The Teenage Brain

Have you ever wondered why you can’t remember what you had for lunch yesterday, but you have vivid memories from when you were a teen? Adolescence or the teenage years is a time of great change in the brain. It is a time of great plasticity when the brain in constantly changing and absorbing information like a sponge. This change begins in the back of the brain and moves forward. The amygdala is the part of the brain responsible for emotions, memories, and survival instinct. The amygdala is fully formed at some point during the teenage years. That is why we can remember so vividly things that happened to us, or even our emotional responses, when we were teens. The prefrontal cortex is in the front part of the brain. It is the area of the brain responsible for controlling impulse and emotion, as well as, making informed judgments. This portion of the brain is not fully developed until around age 25. Does this help explain some of the differences between teens and adults and how we think? Of course a teen is going to be more emotional and impulsive than an adult would be. The tools the teen has are different than the tools he/she will have as an adult. This does not mean that a teen should not be held responsible for his/her actions and that the teen can not control his/her impulses. What it does mean is that teens tend to feel before they think, and act moire impulsively than adults. The emotional highs seem to be higher and the lows seem to be lower. During this time of great change in the brain, teens are more vulnerable to depression and anxiety. Nearly 1 in 3 teens meet the criteria for anxiety disorder.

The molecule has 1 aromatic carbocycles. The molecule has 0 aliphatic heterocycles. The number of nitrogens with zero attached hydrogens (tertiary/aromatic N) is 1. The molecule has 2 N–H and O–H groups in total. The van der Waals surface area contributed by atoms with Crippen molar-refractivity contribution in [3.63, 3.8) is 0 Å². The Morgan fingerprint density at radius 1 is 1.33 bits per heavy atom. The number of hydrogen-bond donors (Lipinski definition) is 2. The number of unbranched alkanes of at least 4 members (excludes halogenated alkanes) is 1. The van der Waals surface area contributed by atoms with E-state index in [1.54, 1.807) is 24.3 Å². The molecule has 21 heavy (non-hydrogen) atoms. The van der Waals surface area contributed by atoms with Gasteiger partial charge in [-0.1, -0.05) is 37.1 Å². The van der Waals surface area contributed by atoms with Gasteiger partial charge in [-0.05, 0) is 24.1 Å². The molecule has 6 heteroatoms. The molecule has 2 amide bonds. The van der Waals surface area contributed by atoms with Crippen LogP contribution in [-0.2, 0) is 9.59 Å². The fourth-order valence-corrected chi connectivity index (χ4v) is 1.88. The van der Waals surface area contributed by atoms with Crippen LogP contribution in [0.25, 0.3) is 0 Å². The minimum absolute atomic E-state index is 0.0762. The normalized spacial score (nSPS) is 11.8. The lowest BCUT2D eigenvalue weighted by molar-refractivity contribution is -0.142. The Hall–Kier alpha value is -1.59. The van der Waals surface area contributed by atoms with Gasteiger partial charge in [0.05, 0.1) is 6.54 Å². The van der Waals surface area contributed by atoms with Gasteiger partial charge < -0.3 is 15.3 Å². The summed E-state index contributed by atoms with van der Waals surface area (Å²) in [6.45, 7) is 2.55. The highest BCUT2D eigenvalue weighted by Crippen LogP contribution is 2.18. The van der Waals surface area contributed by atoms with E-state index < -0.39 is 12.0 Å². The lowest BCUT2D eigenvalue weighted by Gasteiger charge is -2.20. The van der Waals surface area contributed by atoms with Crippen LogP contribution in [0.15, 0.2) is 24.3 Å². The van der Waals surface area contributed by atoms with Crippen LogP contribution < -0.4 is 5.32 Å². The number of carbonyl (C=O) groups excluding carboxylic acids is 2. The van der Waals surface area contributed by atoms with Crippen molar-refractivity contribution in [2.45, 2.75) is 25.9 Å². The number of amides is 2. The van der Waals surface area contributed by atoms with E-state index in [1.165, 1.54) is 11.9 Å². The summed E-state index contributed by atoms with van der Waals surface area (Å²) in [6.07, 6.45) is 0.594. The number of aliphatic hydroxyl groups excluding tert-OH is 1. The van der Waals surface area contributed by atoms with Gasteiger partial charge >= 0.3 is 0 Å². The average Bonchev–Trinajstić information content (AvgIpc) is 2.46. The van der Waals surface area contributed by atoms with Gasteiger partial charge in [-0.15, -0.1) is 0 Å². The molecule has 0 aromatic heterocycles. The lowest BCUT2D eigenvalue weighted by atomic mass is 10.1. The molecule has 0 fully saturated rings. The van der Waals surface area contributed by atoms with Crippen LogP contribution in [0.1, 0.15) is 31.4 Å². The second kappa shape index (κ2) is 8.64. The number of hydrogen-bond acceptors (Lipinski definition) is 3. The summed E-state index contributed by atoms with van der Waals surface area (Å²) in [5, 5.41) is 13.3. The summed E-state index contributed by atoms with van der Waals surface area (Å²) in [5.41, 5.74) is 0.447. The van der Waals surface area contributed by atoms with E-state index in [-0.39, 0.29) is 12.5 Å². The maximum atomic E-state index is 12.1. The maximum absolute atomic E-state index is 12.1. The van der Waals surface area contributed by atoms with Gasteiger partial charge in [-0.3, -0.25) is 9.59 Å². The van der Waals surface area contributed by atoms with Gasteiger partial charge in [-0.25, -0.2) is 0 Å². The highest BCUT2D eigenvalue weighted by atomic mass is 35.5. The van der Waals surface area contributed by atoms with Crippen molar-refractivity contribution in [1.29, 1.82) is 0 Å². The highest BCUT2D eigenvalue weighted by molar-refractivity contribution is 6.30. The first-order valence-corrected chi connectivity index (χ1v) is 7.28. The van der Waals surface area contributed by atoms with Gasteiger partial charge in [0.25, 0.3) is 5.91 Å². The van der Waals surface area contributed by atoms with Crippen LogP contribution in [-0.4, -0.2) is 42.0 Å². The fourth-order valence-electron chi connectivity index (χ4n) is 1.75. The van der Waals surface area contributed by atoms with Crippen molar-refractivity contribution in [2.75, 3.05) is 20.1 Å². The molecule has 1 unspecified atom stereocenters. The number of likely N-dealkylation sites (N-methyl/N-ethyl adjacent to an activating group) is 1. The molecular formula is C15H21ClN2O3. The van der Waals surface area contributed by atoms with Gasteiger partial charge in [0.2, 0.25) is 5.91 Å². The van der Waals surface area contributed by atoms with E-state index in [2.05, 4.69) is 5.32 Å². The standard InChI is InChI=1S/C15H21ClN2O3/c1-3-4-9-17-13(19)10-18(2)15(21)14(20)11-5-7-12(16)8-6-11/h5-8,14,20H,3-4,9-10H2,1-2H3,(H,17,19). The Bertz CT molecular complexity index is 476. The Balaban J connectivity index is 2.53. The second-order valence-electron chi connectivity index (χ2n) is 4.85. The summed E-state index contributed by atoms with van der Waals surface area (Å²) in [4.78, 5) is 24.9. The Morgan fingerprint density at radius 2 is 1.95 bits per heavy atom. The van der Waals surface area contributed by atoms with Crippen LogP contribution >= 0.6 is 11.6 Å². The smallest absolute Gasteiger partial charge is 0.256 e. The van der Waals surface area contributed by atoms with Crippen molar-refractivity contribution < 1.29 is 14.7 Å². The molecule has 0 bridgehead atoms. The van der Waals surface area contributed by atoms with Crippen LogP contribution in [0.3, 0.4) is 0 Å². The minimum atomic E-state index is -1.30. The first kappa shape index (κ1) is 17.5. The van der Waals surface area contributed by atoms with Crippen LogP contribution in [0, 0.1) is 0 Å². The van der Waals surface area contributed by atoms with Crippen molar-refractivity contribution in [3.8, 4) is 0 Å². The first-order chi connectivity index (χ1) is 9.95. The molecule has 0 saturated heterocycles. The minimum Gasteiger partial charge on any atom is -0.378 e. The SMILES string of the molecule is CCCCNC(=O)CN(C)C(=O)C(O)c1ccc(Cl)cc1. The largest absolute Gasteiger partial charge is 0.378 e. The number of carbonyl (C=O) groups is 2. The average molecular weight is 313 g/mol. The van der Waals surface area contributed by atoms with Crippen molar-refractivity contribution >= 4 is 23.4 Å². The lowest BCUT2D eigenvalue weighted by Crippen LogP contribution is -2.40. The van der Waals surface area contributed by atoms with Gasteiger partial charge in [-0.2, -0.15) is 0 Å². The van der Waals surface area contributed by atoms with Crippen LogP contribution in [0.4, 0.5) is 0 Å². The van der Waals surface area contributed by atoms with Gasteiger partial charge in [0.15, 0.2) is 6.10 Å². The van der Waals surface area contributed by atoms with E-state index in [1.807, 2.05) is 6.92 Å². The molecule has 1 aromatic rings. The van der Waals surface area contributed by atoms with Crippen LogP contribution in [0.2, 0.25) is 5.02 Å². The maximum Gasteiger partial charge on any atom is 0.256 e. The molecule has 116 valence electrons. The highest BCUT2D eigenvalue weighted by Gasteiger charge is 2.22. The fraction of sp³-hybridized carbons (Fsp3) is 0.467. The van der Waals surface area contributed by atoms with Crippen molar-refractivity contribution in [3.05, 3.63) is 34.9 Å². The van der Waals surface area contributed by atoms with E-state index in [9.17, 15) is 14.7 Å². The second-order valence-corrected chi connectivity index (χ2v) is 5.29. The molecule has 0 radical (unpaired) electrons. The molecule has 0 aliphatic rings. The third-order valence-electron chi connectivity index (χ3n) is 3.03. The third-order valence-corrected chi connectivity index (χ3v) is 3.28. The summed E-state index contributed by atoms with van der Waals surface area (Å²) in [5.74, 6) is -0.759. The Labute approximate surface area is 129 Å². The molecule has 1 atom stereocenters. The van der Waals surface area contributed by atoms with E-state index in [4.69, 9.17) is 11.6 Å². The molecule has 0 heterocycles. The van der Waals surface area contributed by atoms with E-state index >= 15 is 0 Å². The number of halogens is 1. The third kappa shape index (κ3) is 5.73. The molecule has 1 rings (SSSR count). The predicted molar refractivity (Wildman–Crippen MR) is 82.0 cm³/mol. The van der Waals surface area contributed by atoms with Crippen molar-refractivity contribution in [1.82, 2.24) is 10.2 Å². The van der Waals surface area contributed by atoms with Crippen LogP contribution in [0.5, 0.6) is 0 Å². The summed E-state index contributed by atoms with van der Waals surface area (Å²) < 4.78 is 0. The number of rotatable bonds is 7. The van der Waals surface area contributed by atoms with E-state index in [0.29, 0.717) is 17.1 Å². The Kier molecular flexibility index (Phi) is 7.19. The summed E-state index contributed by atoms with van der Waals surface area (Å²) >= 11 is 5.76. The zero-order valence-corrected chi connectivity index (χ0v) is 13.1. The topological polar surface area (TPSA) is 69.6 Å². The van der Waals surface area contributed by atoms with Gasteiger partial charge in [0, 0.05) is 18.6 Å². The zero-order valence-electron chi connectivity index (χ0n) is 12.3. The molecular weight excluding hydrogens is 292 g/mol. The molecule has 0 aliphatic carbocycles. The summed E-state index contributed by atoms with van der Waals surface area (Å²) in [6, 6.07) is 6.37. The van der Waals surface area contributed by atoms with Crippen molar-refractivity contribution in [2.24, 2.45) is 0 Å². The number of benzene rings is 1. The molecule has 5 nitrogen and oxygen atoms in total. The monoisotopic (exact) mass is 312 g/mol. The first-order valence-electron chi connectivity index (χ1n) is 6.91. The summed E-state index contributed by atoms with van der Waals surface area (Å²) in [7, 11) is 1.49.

Stay tuned for my next post: Does My Teen Have Anxiety?

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